Most of the artists based their works on the society they were in. For instance, Netherlands was prospering due to trade. As a result, wealth became the obsession among its people. To capture this, Qinten Massys produced “Money-Changer and his Wife”. These two were so obsessed with wealth that they had forgotten their religious duties (518). Another piece of art with the same theme was by Pieter Aertsen, “Butcher’s Stall” (518). The people of Netherlands were also very obsessed with proverbs. This led Bruegel to come up with a painting “Netherlandish Proverbs” (521).
Other artistic works like “Great Pieces of Turf” by Durer were inspired by nature (507); “Battle of Issus” by Albrecht Altdorfer was inspired by sociopolitical conflict (510); “The French Ambassadors” (Hans Holbein the Younger) was inspired by the tension between secularism and religion, especially in France. French king, Francis I forced the artists to come up with paintings that glorified him and the state (512).
The main factors that affected the change of style of the artists’ works were religion and economic status, which came from regions. For instance, the Reformation forced the Protestant artists to adopt the cheaper prints that could easily be circulated to the people. These were fundamental in promoting Protestantism. As a result, the prints became very popular in Northern Europe, as they became a very effective alternative to handwritten manuscripts (510).
As the paper had mentioned, Netherlands was wealthy due to its affluent trade. Therefore, portraits became very popular in the region. Caterina van Hemessen and Levina Teerlinc became popular due to their painting prowess (519).
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France had affluent leaders that always valued material wealth and popularity. Francis I, apart from controlling the artists’ works, commissioned the iconic Château de Chambord, one of the largest châteaux. He had a penchant for elegant, erotic and mostly unorthodox buildings (513). His successor, Henry II deviated from Francis’ structures by incorporating Italian architectural ideas. One of the structures that had to conform to his desires was Louvre in Paris (514).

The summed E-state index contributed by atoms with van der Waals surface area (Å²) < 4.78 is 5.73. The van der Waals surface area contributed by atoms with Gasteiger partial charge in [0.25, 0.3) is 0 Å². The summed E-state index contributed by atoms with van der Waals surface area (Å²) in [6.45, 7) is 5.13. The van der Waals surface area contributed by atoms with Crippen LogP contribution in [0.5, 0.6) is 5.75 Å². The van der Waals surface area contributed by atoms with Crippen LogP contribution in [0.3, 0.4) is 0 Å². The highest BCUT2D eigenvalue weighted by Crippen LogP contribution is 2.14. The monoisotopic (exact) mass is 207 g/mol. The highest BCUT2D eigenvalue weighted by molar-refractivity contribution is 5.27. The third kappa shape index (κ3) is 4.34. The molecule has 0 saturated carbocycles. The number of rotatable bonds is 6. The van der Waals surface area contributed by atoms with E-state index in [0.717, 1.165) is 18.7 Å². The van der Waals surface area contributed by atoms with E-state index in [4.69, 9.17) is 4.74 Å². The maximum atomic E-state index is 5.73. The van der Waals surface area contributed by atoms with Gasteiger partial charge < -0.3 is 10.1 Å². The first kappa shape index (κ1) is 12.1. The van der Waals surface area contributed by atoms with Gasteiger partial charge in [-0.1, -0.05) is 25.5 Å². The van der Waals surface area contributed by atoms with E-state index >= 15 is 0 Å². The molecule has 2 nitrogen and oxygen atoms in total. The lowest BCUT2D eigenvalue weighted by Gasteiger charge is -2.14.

Aspects of Modernity
One of the greatest architectural structures that have stood the test of time is the French Châteaux. Having been commissioned by its leaders more than 500 years ago, the Châteaux exist even up to this day in France. The structural designs are almost similar with the same purpose: to house the affluent. This simply means that the French have not yet relinquished their past.
The Catholic churches during Counter Reformation closely resemble the churches today. The works of art, the lamb, crucifixion are a mainstay in all Catholic churches who have them in plenty. On the other hand, many Protestant churches do not display such art. This simply means that the differences that emanated more than five centuries ago still persist. In fact, it can be argued that almost nothing has changed since that time. The Catholic churches of today still have tombs in them for burying the clergy.
Many states nowadays have mausoleums where their most affluent leaders’ remains are placed. This has always been seen as a sign of respect for their devotion and good work when they were in power. However, this is not a new phenomenon. Charles V left a will instructing his successor, Phillip II to construct a “dynastic pantheon” to house the remains of monarchs. Phillip obeyed and, hence, built El Escorial, a royal mausoleum (523). This pattern would continue to be practiced for five centuries later, and not only in Spain, but almost everywhere.
Artists may die, but their art will always be etched in history. It is only natural that upcoming artists derive their ideas from the artists that lived before them. As the paper has outlined, aspects that were introduced a long time ago are still popular even now. This situation will surely be carried out into the future.